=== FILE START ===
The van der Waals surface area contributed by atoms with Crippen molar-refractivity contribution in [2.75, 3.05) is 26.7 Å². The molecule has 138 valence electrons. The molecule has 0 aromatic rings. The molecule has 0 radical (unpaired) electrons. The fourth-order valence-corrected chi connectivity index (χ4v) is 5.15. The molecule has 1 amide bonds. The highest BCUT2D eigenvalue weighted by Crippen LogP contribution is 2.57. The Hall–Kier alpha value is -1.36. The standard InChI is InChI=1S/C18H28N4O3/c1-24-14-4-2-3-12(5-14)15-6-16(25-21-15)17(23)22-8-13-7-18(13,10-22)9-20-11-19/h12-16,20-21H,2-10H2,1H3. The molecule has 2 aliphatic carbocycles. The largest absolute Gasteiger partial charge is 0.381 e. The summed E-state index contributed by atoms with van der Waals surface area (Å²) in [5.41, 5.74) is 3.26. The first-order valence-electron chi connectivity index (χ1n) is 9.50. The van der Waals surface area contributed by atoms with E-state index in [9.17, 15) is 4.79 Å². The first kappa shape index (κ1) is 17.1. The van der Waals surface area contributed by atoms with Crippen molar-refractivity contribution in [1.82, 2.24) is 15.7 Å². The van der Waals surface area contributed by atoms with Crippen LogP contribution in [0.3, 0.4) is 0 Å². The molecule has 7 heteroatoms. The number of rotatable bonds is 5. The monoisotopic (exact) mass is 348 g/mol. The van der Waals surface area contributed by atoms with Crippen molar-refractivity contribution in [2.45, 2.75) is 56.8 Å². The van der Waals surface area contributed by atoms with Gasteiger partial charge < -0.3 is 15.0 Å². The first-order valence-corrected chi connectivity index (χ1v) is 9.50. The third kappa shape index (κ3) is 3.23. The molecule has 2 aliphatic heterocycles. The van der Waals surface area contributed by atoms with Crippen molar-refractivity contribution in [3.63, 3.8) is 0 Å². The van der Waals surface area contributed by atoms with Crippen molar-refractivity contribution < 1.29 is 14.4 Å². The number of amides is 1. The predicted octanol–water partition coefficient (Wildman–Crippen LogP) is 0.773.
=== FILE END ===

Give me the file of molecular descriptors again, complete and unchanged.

The van der Waals surface area contributed by atoms with Crippen molar-refractivity contribution in [2.75, 3.05) is 26.7 Å². The molecule has 138 valence electrons. The molecule has 0 aromatic rings. The molecule has 0 radical (unpaired) electrons. The fourth-order valence-corrected chi connectivity index (χ4v) is 5.15. The molecule has 1 amide bonds. The highest BCUT2D eigenvalue weighted by Crippen LogP contribution is 2.57. The Hall–Kier alpha value is -1.36. The standard InChI is InChI=1S/C18H28N4O3/c1-24-14-4-2-3-12(5-14)15-6-16(25-21-15)17(23)22-8-13-7-18(13,10-22)9-20-11-19/h12-16,20-21H,2-10H2,1H3. The molecule has 2 aliphatic carbocycles. The largest absolute Gasteiger partial charge is 0.381 e. The summed E-state index contributed by atoms with van der Waals surface area (Å²) in [5.41, 5.74) is 3.26. The first-order valence-electron chi connectivity index (χ1n) is 9.50. The van der Waals surface area contributed by atoms with E-state index in [9.17, 15) is 4.79 Å². The first kappa shape index (κ1) is 17.1. The van der Waals surface area contributed by atoms with Crippen molar-refractivity contribution in [1.82, 2.24) is 15.7 Å². The van der Waals surface area contributed by atoms with Crippen LogP contribution in [0.3, 0.4) is 0 Å². The molecule has 7 heteroatoms. The number of rotatable bonds is 5. The monoisotopic (exact) mass is 348 g/mol. The van der Waals surface area contributed by atoms with Crippen molar-refractivity contribution in [2.45, 2.75) is 56.8 Å². The van der Waals surface area contributed by atoms with Gasteiger partial charge < -0.3 is 15.0 Å². The first-order valence-corrected chi connectivity index (χ1v) is 9.50. The third kappa shape index (κ3) is 3.23. The molecule has 2 aliphatic heterocycles. The van der Waals surface area contributed by atoms with Crippen molar-refractivity contribution in [3.63, 3.8) is 0 Å². The van der Waals surface area contributed by atoms with Crippen molar-refractivity contribution < 1.29 is 14.4 Å². The number of amides is 1. The predicted octanol–water partition coefficient (Wildman–Crippen LogP) is 0.773.